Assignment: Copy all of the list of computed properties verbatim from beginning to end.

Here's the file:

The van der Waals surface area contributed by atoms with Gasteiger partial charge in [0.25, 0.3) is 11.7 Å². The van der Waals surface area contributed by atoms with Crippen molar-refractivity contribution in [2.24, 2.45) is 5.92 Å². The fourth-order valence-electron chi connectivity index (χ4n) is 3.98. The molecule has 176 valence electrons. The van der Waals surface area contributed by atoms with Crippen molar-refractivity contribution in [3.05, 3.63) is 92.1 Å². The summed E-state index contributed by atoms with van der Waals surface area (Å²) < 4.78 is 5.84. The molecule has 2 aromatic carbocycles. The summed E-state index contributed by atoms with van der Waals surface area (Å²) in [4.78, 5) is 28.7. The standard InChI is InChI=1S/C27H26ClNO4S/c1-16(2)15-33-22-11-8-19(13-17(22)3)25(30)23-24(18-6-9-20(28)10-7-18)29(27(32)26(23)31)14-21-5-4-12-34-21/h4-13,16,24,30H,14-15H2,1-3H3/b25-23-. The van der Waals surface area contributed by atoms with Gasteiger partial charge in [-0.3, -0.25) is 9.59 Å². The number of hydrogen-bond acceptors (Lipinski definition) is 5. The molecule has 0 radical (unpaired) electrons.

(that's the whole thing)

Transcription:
The van der Waals surface area contributed by atoms with Gasteiger partial charge in [0.25, 0.3) is 11.7 Å². The van der Waals surface area contributed by atoms with Crippen molar-refractivity contribution in [2.24, 2.45) is 5.92 Å². The fourth-order valence-electron chi connectivity index (χ4n) is 3.98. The molecule has 176 valence electrons. The van der Waals surface area contributed by atoms with Crippen molar-refractivity contribution in [3.05, 3.63) is 92.1 Å². The summed E-state index contributed by atoms with van der Waals surface area (Å²) < 4.78 is 5.84. The molecule has 2 aromatic carbocycles. The summed E-state index contributed by atoms with van der Waals surface area (Å²) in [4.78, 5) is 28.7. The standard InChI is InChI=1S/C27H26ClNO4S/c1-16(2)15-33-22-11-8-19(13-17(22)3)25(30)23-24(18-6-9-20(28)10-7-18)29(27(32)26(23)31)14-21-5-4-12-34-21/h4-13,16,24,30H,14-15H2,1-3H3/b25-23-. The van der Waals surface area contributed by atoms with Gasteiger partial charge in [-0.3, -0.25) is 9.59 Å². The number of hydrogen-bond acceptors (Lipinski definition) is 5. The molecule has 0 radical (unpaired) electrons.